Order of the Engineers
Each semester the College of Engineering invites seniors who are graduating with their engineering degree (BE, CE, CME, MSE, ME) to join the Order of the Engineer and participate in an Induction Ceremony. The purpose of the Order of the Engineer is to foster a sense of pride, fellowship, and responsibility in the engineering profession, to bridge the gap between training and experience, and to present to the public a visible symbol identifying the engineer. The Order is not a membership organization; there are never any meetings to attend or dues to pay. Instead, the Order fosters a unity of purpose and honoring of one’s pledge lifelong.
The induction ceremony consists of reciting the “Obligation of an Engineer” (the code of ethics), accepting a certificate and the placing of a stainless steel ring on the little finger of the working hand. The certificate and ring are public symbols of your dedication to serve humanity through the engineering profession. The ceremonies are conducted by Links (local sections) of the Order.
The Obligation of the Order of the Engineer is similar to the Canadian “Ritual of the Calling of an Engineer” initiated there in 1926. After the collapse of the Quebec Bridge during its construction in 1907 there was a growing movement in Canada to license professional engineers and emphasize the ethical obligations of the engineering profession. Rudyard Kipling was asked to help develop an obligation and a ceremony for this purpose. In the text of the Canadian Calling, Kipling emphasized the social responsibility of the engineer by asking him or her to affirm their intent “upon my Honour and Cold Iron”. According to legend, the first rings were fashioned from the collapsed metal of the Quebec Bridge and the Canadian organization uses a wrought iron ring. The extension of the Ritual outside Canada was prevented by copyright and other conflicting factors.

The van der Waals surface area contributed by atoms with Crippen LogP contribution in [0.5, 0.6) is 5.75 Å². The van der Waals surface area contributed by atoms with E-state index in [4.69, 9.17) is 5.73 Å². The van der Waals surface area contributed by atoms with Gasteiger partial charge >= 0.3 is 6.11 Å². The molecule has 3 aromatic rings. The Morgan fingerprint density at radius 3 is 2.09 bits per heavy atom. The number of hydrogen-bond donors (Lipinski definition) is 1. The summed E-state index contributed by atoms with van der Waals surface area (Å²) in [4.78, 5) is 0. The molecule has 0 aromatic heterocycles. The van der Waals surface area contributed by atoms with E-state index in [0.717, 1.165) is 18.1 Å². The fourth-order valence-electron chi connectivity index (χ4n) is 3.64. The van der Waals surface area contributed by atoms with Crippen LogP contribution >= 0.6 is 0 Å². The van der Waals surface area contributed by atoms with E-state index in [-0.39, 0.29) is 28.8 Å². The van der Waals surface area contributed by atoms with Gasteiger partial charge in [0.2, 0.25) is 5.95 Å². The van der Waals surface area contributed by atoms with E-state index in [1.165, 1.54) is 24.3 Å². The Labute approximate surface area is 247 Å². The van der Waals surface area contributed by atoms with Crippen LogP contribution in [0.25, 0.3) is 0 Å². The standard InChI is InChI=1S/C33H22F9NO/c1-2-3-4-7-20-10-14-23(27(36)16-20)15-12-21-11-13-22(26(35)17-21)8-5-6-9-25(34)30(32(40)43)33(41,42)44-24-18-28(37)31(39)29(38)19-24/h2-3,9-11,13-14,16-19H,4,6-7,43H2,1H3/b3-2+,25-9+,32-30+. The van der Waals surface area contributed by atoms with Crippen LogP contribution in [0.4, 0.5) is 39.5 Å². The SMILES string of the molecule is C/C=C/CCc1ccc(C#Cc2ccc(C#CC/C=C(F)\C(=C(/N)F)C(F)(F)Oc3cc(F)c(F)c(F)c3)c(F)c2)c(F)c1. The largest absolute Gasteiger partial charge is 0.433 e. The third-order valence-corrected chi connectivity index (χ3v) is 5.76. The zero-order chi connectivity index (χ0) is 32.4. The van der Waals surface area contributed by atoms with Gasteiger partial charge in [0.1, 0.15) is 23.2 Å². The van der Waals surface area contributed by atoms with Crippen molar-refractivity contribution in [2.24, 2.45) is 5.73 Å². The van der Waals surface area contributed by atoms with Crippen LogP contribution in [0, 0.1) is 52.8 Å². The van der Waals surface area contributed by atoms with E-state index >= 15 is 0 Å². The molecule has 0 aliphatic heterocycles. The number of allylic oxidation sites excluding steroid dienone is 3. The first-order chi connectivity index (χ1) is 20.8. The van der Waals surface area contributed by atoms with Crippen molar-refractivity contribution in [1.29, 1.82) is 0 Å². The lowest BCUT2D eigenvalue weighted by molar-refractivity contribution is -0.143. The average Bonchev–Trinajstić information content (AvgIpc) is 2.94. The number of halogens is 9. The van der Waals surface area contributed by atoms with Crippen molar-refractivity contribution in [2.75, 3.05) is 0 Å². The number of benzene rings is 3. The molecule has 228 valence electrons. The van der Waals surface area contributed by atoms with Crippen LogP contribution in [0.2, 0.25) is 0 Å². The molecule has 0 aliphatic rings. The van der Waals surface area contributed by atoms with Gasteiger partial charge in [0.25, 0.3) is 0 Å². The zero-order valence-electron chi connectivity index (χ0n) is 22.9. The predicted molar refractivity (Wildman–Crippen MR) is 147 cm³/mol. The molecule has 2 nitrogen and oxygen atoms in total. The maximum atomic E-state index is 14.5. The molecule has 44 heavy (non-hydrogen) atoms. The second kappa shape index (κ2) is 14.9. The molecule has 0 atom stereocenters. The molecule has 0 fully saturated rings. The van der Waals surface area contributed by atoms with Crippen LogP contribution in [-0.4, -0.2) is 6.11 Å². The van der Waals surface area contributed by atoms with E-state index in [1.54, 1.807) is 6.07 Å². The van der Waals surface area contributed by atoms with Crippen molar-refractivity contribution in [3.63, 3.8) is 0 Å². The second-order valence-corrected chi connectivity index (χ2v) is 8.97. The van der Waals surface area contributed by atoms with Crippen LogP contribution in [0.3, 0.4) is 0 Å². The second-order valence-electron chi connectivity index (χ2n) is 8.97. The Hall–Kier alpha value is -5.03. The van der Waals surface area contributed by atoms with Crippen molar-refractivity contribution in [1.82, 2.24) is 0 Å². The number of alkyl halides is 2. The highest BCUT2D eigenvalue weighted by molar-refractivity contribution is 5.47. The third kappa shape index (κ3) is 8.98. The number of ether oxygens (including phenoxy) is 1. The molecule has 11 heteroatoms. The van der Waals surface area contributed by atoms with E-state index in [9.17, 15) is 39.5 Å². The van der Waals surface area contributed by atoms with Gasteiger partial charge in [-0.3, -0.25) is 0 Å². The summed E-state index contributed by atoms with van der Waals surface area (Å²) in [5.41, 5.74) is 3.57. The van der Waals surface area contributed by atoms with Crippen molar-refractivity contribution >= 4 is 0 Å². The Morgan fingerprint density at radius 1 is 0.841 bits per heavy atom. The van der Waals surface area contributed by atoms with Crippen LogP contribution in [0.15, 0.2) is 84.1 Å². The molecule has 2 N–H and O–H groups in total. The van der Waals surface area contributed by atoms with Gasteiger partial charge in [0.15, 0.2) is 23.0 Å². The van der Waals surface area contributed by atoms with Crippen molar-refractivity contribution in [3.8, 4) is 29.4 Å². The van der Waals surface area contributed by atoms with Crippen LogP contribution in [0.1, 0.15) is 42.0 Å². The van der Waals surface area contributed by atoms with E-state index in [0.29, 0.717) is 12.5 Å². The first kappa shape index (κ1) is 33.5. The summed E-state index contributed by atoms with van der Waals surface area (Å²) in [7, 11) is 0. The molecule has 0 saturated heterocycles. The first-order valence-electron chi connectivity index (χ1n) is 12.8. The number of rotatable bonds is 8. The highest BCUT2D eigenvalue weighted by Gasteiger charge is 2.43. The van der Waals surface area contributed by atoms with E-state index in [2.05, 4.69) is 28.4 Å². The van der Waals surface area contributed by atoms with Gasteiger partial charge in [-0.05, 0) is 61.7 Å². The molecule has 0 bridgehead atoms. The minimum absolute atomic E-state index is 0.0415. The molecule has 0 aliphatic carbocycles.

The first Order of the Engineer induction ceremony in the United States was held on June 4, 1970 at Cleveland State University. About 170 engineering seniors and faculty members participated in the ceremony. A second ceremony was held in Akron, Ohio in February 1971, which included seniors at the University of Akron and practicing engineers. Since then, The Order of the Engineer has grown to include tens of thousands of members inducted at Links (local chapters) established in nearly every state in the union. Although patterned after the Canadian concept, The Order of the Engineer has differences that are distinctively associated with the United States of America.
The Obligation is a creed similar to the oath attributed to Hippocrates (460-377 B.C.) that is generally taken by medical graduates and which sets forth an ethical code. It contains parts of the Canon of Ethics of major engineering societies. Initiates, as they accept it voluntarily, pledge to uphold the standards and dignity of the engineering profession and to serve humanity by making the best use of Earth’s precious wealth.
Email Joe Law or call 208-885-6470 for induction ceremony information and deadlines.
Order of the Engineer FAQ
The Order is the roster of engineers in the United States who have participated in an Engineer’s Ring Ceremony and who have publicly accepted the “Obligation of an Engineer.”
The Purpose is to stimulate formal public recognition by engineers in the United States of two basic principles. These principles are that 1) the primary purpose of engineering is service to the public, and 2) all members of the engineering profession share a common bond.